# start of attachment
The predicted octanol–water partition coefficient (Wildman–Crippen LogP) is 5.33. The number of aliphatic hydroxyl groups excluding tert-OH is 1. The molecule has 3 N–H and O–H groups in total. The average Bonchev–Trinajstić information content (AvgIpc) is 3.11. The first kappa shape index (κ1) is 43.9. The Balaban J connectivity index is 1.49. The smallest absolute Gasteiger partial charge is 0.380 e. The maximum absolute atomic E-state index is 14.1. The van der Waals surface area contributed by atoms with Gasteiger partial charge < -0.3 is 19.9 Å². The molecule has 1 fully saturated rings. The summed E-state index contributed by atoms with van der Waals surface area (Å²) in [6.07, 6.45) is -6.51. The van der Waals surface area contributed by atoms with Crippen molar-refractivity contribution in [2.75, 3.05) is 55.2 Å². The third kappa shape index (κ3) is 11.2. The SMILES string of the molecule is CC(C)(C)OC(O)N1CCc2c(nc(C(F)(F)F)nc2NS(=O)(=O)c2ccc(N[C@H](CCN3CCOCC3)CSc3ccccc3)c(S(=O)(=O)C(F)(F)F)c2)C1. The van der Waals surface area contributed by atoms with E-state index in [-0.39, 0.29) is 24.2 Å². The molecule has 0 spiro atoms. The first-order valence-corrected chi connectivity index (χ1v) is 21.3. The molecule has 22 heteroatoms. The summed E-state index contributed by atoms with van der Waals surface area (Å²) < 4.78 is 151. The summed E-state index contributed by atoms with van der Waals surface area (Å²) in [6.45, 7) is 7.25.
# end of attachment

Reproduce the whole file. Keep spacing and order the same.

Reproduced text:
The predicted octanol–water partition coefficient (Wildman–Crippen LogP) is 5.33. The number of aliphatic hydroxyl groups excluding tert-OH is 1. The molecule has 3 N–H and O–H groups in total. The average Bonchev–Trinajstić information content (AvgIpc) is 3.11. The first kappa shape index (κ1) is 43.9. The Balaban J connectivity index is 1.49. The smallest absolute Gasteiger partial charge is 0.380 e. The maximum absolute atomic E-state index is 14.1. The van der Waals surface area contributed by atoms with Gasteiger partial charge < -0.3 is 19.9 Å². The molecule has 1 fully saturated rings. The summed E-state index contributed by atoms with van der Waals surface area (Å²) in [6.07, 6.45) is -6.51. The van der Waals surface area contributed by atoms with Crippen molar-refractivity contribution in [2.75, 3.05) is 55.2 Å². The third kappa shape index (κ3) is 11.2. The SMILES string of the molecule is CC(C)(C)OC(O)N1CCc2c(nc(C(F)(F)F)nc2NS(=O)(=O)c2ccc(N[C@H](CCN3CCOCC3)CSc3ccccc3)c(S(=O)(=O)C(F)(F)F)c2)C1. The van der Waals surface area contributed by atoms with E-state index in [-0.39, 0.29) is 24.2 Å². The molecule has 0 spiro atoms. The first-order valence-corrected chi connectivity index (χ1v) is 21.3. The molecule has 22 heteroatoms. The summed E-state index contributed by atoms with van der Waals surface area (Å²) < 4.78 is 151. The summed E-state index contributed by atoms with van der Waals surface area (Å²) in [6.45, 7) is 7.25.